The Worldwatch Institute and the INCAE Business School's Latin American Center for Competitiveness and Sustainable Development (CLACDS) are co-hosting two workshops on "The Way Forward for Renewable Energy in Central America" in Managua, Nicaragua and Alajuela, Costa Rica tomorrow and on September 3, respectively.
The participative dialogues aim to promote the exchange of ideas and experiences among a select group of experts from regional institutions, civil society organizations, energy sector companies, and government agencies. The workshops will focus on the role of renewable technologies in broadening access to modern energy services and achieving regional development goals.
The Central American countries of Belize, Costa Rica, El Salvador, Guatemala, Honduras, Nicaragua, and Panama rely heavily on large hydropower, imported petroleum and traditional biomass for their energy supply.
This dependence on conventional energy sources has had wide-ranging and adverse social, environmental, and economic impacts, hampering sustained and sustainable development in the region. Energy needs, particularly of marginalized and low-income communities, have not been sufficiently met.
Although Central American governments have embraced various policies to promote renewable energy - and recent trends in geothermal, wind and solar energy have been encouraging - the region still faces many challenges in advancing renewables to their full potential.
With support from the Climate Development Knowledge Network and the Energy and Environment Partnership with Central America, Worldwatch and the INCAE Business School are partnering to design "Sustainable Energy Roadmaps" that help decision makers in the region implement an improved transitional strategy toward an energy system that is socially, environmentally, and economically superior to the one that currently exists.
The goal is to help Central America continue to harness its immense potential to utilize renewable energy sources such as wind, geothermal, solar, biomass, and small-scale hydropower.
During the workshops, Worldwatch and INCAE experts will present and discuss initial findings of the roadmap project, enabling completion of Phase 1 of the project.
The goals of this first phase are: to scope existing market trends, given investment conditions and implemented policies; to identify renewable energy success stories that can be replicated elsewhere in the region and discuss what is needed for their scale-up; and to analyze the technical, socio-economic, and political/financial "cold spots" where future data gathering and analysis can add to the information needed to make successful policy choices.
In Phase 2, the project team will propose concrete steps toward rapidly expanding the adoption of renewable energy technologies in Central America, and communicate these to key decision makers.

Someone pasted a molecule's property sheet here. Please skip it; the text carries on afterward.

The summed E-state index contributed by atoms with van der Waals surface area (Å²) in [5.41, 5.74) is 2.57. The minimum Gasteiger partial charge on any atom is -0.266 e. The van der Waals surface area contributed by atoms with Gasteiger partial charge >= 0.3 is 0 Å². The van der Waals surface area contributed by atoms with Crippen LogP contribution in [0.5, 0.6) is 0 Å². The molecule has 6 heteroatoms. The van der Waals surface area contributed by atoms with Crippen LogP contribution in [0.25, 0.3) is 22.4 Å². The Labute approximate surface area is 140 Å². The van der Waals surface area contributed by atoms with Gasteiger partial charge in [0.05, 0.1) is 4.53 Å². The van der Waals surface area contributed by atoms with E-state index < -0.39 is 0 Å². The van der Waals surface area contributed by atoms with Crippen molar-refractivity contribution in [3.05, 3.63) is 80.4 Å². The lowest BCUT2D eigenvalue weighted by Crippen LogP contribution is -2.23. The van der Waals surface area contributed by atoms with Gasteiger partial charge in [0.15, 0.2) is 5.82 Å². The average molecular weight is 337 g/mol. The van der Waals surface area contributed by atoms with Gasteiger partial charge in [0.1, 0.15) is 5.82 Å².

Experts from a range of renewable energy and policy professions, including representatives from the Ministry of Energy and Mines of Nicaragua; the United Nations Economic Commission for Latin America; and Costa Rica's Ministry of Environment, Energy and Telecommunications; among others, will present best-practice case studies as well as recommendations on how to replicate such examples.
Participants will discuss individual suggestions in break-out groups or 'action labs' during the workshops. The involvement of leading thinkers in the project will extend beyond the workshops through ongoing participation in the project's future activities as well as a moderated online forum, enabling the formation of a community of experts committed to advancing renewable energy in Central America.
"This project is a joint effort aimed at speeding the development of renewables in Central America," said Alexander Ochs, Director of Worldwatch's Climate and Energy Program.
"Key energy experts will gather in one room to discuss the region's challenges and opportunities in embracing renewables, discussing state-of-the-art reforms as well as areas of local, national, and regional best practices."
"It's not just that all countries will need to contribute to mitigating and adapting to global climate change." continued Ochs. "Central America can become a real leader on renewables, given the high price it pays for its current energy system - some countries spend 10 percent or more of their GDP on importing fossil fuels. The region has also had exciting early experiences with adopting new, unconventional renewable technologies, including geothermal, solar, biomass, and wind technologies."